By Vineetha Menon
One of the most startling trends this month has been the rise in image spam, which now accounts for 16% of all unwanted messages
One of the most startling trends this month has been the rise in image spam, which has jumped in recent weeks to now account for 16% of all unwanted messages.
Image spam by definition is a message that contains an attached image with little or no text. While it might not seem to cause much harm, it does strain mail infrastructures because of its relatively larger message size and could even prevent users from receiving legitimate emails.
In 2007, 52% of all spam was categorised under image spam but it subsequently went into an obvious decline. Now however it’s jumped to hit an average 16% of all spam messages, Symantec’s May State of Spam report revealed. That’s not all – an increase in the average size of spam messages has also been noticed, which spells more trouble for weaker mail infrastructures.
Despite mail providers using effective anti-spam filters, image spam is still thriving today because attached images often make use of subtle changes to the colour, font and background noise to evade anti-spam detection.
Moving away from that category and looking at the spam landscape a whole, Symantec have reported that spam volumes are now currently at 94% of pre-McColo levels. Late last year, spam levels dropped to historic lows when McColo.com, suspected of hosting a large number of botnet control system, was brought down. In fact, there was a 65% drop in traffic compared to just 24 hours before the shutdown.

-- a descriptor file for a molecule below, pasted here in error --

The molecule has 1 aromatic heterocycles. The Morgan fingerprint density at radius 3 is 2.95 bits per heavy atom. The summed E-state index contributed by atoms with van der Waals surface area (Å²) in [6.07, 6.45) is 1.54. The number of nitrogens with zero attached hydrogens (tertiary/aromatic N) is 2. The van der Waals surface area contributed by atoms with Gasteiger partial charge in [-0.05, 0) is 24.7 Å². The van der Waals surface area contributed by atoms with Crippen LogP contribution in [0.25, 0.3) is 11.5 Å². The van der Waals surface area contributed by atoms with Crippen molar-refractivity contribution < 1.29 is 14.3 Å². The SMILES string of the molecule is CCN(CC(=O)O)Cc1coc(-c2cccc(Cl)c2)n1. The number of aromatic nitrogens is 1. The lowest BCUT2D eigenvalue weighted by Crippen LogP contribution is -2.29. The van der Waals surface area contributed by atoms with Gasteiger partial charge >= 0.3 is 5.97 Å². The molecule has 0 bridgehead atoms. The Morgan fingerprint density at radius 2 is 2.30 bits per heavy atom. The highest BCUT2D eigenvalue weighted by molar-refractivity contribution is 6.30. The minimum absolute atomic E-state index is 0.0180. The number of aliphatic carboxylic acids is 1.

Spam categories are showing growth variations every month with leisure and internet spam decreasing 8% and 7% respectively in April, and finance-related spam increasing by 6%.
Health-related spam definitely got the most attention as news of the Swine flu spread faster than the virus. Observed spam samples included messages discussing medicines that could be used to fight the flu with URLs that connect to various pharmacy sites. In other examples, potential victims were sent an email with a malicious PDF attachment that promised to answer questions about the H1N1 virus and instead infected machines with malware.
While fears about the virus slowly dissipate, spammers will likely move on to the next big scare or trend to lure more victims.